1. That was quite an adventure! Glad you were alright at the end. Oh, I can just imagine their faces when they see that they a have single ticket to share among two! Sharing the haul, eh? Haha 😀

  2. When I was in my early forties, I found out where a boy who used to bully me all the time lived. I thought it would be nice to take my baseball bat and go and see him but decided eventually, he wasn’t worth losing my job for. Nevertheless, though, I still hate him with a will. I have tried not to, but he spoiled my first two years at grammar school. I spent them hiding from him. And I couldn’t have fought back. He was a fifth former with a group of cronies, bullying a first year.

    1. I could have managed them in those days. My idea was to drag one to the nearby police station, leaving one behind. Once I’d cooled down, I gave up the idea. Thanks very much, VJ

  3. Oh my! Somehow I just cannot imagine you being stupid enough to go after the muggers! I’m glad you came to your senses! Your tales of youthful fights reminded me of my one and only. I was in first grade and some girl decided she didn’t like me, I guess, so she punched me in the back when I was standing at the restroom sink washing my hands. I turned around and scratched her in the face. So much for boxing!! She screamed bloody murder and ran out at which time a teacher apprehended us both and took us to the principal’s office. He called her in (she was bleeding) while I sat outside the office shivering in fright. She left without even looking in my direction. She had a bandage on her scratch. I started to cry. The principal put me on his lap and comforted me. With hiccups and mortification, I explained what happened. He comforted me and assured me it would never happen again… and sent me back to class. He was right… it never happened again… and I determined to be as compassionate to others as he was to me from that time forward!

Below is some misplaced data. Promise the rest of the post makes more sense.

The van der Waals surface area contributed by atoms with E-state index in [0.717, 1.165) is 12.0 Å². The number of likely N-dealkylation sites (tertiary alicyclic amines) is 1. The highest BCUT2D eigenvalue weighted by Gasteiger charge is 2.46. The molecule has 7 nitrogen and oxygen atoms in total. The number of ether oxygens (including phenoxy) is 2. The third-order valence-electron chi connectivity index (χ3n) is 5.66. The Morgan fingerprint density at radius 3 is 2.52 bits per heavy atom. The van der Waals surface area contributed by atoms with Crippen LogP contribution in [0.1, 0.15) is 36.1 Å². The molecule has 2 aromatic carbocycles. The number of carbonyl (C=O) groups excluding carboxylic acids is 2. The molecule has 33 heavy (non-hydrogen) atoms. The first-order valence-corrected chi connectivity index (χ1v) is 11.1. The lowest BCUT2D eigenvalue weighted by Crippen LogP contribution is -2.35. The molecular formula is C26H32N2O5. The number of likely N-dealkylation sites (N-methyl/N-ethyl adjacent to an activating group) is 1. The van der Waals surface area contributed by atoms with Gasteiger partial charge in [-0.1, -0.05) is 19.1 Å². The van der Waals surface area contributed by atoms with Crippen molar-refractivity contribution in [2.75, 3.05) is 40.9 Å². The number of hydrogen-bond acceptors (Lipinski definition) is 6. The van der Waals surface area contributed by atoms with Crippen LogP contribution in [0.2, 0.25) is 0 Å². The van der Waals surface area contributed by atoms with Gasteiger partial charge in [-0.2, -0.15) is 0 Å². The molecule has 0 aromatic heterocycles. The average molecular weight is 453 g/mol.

4. This reminiscence has come as a great surprise to me. I suppose because mugging is a relatively regular occurrence here (three close family members have had awful experiences in this regard) that we fondly imagine that such things do not happen in ‘first world’ countries. Then again, is there such a thing any more? This is not a happy memory, but a real enough one to provide an interesting perspective of your past. May your future continue on its peaceful road.

    1. Thank you very much, Anne. There was a time over here that I happily intervened when someone was being attacked (several times over my younger years). Now I would hesitate, not least because they might well be armed. However, I don’t think we can be as fraught as your country,

  5. Despite the facts that must have been childish boldness or scary moment at the time, I’d say it was a near-fun memories of your boyhood. Being a girl, I don’t have such rough memories; I was usually quiet, rather observing
    and thinking-a lot, yet exploring girl that grew up to be one. ?

  6. Hi Derrick, two unpleasant experiences. My mom was also mugged in the UK in a park and I know a blogger who was very badly attacked in a London park. I have not been mugged [touch wood] but I have had a home invasion which involved a gun to my head and being tied up. My dad realised something was wrong and called security. When I heard the ensuing shouting match, I untied myself and pressed the panic button for more help.